The international powerhouses of satellite data capture, European Space Agency (ESA), NASA, the National Oceanic and Atmospheric Administration (NOAA) and the United States Geological Survey (USGS), have established an innovative partnership to enable storage and redistribution of Earth observation data acquired by the USGS/NASA Landsat program and the ESA Copernicus program satellites.
The ESA-USGS collaboration will serve scientific and commercial customers who are interested in data such as the condition of forests, crops, and water bodies across large regions, and in the longer term environmental condition of the Earth. Data acquired by the European Union’s Sentinel-2A satellite launched in June 2015 are highly complementary to data acquired by USGS/NASA Landsat satellites since 1972.
“Landsat and Sentinel data will weave together very effectively,” said Dr Virginia Burkett, USGS Associate Director for Climate and Land Use Change. “Adding the image recurrence of two Sentinel-2 satellites to Landsats 7 and 8 will increase repeat multispectral coverage of the Earth’s land areas to every 3 to 4 days. With more frequent views of the Earth, we will significantly improve our ability to see and understand changes taking place across the global landscape.”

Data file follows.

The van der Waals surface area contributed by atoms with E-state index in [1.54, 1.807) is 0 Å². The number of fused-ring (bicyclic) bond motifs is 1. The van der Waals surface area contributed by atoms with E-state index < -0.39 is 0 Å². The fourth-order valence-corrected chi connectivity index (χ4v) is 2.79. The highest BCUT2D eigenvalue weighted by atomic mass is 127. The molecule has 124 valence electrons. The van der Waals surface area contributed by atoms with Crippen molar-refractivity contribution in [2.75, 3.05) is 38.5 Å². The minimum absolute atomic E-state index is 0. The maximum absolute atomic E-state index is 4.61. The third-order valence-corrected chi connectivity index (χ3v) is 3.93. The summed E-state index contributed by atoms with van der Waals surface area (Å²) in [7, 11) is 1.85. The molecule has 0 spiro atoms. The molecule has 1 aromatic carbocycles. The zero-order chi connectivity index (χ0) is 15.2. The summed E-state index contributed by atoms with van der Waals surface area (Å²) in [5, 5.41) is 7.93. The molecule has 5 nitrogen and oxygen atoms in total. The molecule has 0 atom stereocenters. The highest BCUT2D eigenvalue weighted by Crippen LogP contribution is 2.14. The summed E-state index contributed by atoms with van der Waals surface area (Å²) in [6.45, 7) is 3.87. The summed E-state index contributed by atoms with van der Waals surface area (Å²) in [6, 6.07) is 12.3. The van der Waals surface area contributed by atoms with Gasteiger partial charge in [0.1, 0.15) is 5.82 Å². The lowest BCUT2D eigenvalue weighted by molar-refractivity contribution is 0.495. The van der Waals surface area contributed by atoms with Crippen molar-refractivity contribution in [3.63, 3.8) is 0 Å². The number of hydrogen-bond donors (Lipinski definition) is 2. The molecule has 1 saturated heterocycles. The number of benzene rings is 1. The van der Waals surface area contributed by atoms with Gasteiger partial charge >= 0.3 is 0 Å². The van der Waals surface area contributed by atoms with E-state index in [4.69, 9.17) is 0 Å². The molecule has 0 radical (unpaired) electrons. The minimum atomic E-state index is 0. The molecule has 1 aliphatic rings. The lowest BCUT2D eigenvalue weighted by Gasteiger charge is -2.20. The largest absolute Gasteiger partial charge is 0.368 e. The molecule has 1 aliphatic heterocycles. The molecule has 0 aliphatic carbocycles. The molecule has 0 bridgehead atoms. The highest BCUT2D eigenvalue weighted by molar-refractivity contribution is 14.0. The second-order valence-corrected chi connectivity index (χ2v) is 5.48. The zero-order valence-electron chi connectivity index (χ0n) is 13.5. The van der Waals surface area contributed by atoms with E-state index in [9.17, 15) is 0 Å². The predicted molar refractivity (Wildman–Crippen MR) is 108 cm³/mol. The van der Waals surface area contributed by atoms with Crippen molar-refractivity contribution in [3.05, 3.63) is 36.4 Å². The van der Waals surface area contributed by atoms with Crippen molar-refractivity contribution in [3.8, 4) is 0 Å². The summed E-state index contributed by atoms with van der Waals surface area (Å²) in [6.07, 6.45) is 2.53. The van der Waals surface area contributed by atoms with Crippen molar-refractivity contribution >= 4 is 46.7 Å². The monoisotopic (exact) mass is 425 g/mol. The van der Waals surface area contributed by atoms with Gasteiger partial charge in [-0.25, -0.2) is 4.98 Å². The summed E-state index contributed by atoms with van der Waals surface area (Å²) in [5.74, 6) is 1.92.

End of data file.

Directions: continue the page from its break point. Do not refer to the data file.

The agreement is part of a broader understanding between the European Union and the three US federal science agencies, NASA, the National Oceanic and Atmospheric Administration (NOAA), and USGS. Signed in October 2015, the agreement stipulates that all parties are committed to free and open access to Earth observation satellite data produced by all participating organisations.
“Free and open access to Landsat and Sentinel-2 data together will create remarkable economic and scientific benefits for people around the globe,” said Dr. Suzette Kimball, Director of the U.S. Geological Survey. “At the outset of our partnership we can only imagine the synergies between our two perspectives from space. But I’m confident that the final product of our partnership will be an enriched knowledge of our planet.”
Sentinel data are available at no cost from the Copernicus Scientific Data Hub. Additionally, in order to expedite data delivery around the globe, users may also download both Sentinel-2 and Landsat data at no charge in a familiar digital environment from USGS access systems such as EarthExplorer.
However, presently only selected Sentinel data are available from the USGS in an early testing phase. Timely access to all Sentinel data will follow as the procedures for data transfer, user access, and data delivery continue to be optimised at the USGS Earth Resources Observation and Science (EROS) Centre.
The various earth observations missions also provide different benefits across different organisations. Foe example, the MultiSpectral Instrument (MSI) sensor on board Sentinel 2A acquires 13 spectral bands that parallel and contrast to data acquired by the USGS Landsat 8 Operational Land Imager (OLI) and Landsat 7 Enhanced Thematic Mapper Plus (ETM+). On the other hand, Landsat satellites have the added capability to collect thermal infrared data which is used in a variety of water and agricultural monitoring applications.